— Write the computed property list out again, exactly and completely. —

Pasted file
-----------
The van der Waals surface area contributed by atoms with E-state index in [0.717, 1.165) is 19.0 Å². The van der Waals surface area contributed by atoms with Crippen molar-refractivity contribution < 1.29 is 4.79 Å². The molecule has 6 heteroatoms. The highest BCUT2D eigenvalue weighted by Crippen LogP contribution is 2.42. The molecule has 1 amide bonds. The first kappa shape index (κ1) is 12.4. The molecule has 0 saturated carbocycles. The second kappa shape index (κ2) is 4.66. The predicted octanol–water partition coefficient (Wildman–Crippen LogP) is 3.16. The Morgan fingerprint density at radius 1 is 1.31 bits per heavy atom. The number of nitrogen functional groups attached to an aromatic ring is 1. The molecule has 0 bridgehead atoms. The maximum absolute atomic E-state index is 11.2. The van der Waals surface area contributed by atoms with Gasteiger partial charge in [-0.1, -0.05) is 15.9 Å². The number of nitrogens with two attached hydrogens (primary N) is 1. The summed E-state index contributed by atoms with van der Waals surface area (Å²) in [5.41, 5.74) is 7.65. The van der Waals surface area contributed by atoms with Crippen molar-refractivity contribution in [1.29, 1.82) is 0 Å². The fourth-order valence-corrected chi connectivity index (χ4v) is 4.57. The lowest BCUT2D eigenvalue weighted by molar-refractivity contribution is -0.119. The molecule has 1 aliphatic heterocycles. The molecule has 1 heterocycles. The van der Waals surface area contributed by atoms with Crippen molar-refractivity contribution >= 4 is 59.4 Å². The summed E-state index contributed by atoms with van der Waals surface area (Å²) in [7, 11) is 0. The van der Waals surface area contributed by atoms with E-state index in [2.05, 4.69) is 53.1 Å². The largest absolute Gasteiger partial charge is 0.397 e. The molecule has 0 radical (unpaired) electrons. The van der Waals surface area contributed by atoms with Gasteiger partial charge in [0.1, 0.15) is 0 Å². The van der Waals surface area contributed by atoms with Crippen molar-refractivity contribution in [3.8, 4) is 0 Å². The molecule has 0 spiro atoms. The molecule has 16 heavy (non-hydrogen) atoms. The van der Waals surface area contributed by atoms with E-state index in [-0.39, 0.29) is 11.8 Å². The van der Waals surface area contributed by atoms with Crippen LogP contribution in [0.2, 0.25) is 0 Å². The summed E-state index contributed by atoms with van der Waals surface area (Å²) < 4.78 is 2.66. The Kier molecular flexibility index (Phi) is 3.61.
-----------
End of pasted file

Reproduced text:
The van der Waals surface area contributed by atoms with E-state index in [0.717, 1.165) is 19.0 Å². The van der Waals surface area contributed by atoms with Crippen molar-refractivity contribution < 1.29 is 4.79 Å². The molecule has 6 heteroatoms. The highest BCUT2D eigenvalue weighted by Crippen LogP contribution is 2.42. The molecule has 1 amide bonds. The first kappa shape index (κ1) is 12.4. The molecule has 0 saturated carbocycles. The second kappa shape index (κ2) is 4.66. The predicted octanol–water partition coefficient (Wildman–Crippen LogP) is 3.16. The Morgan fingerprint density at radius 1 is 1.31 bits per heavy atom. The number of nitrogen functional groups attached to an aromatic ring is 1. The molecule has 0 bridgehead atoms. The maximum absolute atomic E-state index is 11.2. The van der Waals surface area contributed by atoms with Gasteiger partial charge in [-0.1, -0.05) is 15.9 Å². The number of nitrogens with two attached hydrogens (primary N) is 1. The summed E-state index contributed by atoms with van der Waals surface area (Å²) in [5.41, 5.74) is 7.65. The van der Waals surface area contributed by atoms with Crippen molar-refractivity contribution in [1.29, 1.82) is 0 Å². The fourth-order valence-corrected chi connectivity index (χ4v) is 4.57. The lowest BCUT2D eigenvalue weighted by molar-refractivity contribution is -0.119. The molecule has 1 aliphatic heterocycles. The molecule has 1 heterocycles. The van der Waals surface area contributed by atoms with Crippen molar-refractivity contribution >= 4 is 59.4 Å². The summed E-state index contributed by atoms with van der Waals surface area (Å²) in [7, 11) is 0. The van der Waals surface area contributed by atoms with E-state index in [2.05, 4.69) is 53.1 Å². The largest absolute Gasteiger partial charge is 0.397 e. The molecule has 0 radical (unpaired) electrons. The van der Waals surface area contributed by atoms with Gasteiger partial charge in [0.1, 0.15) is 0 Å². The van der Waals surface area contributed by atoms with Crippen molar-refractivity contribution in [3.8, 4) is 0 Å². The molecule has 0 spiro atoms. The molecule has 16 heavy (non-hydrogen) atoms. The van der Waals surface area contributed by atoms with E-state index in [-0.39, 0.29) is 11.8 Å². The van der Waals surface area contributed by atoms with Crippen LogP contribution in [0.2, 0.25) is 0 Å². The summed E-state index contributed by atoms with van der Waals surface area (Å²) < 4.78 is 2.66. The Kier molecular flexibility index (Phi) is 3.61.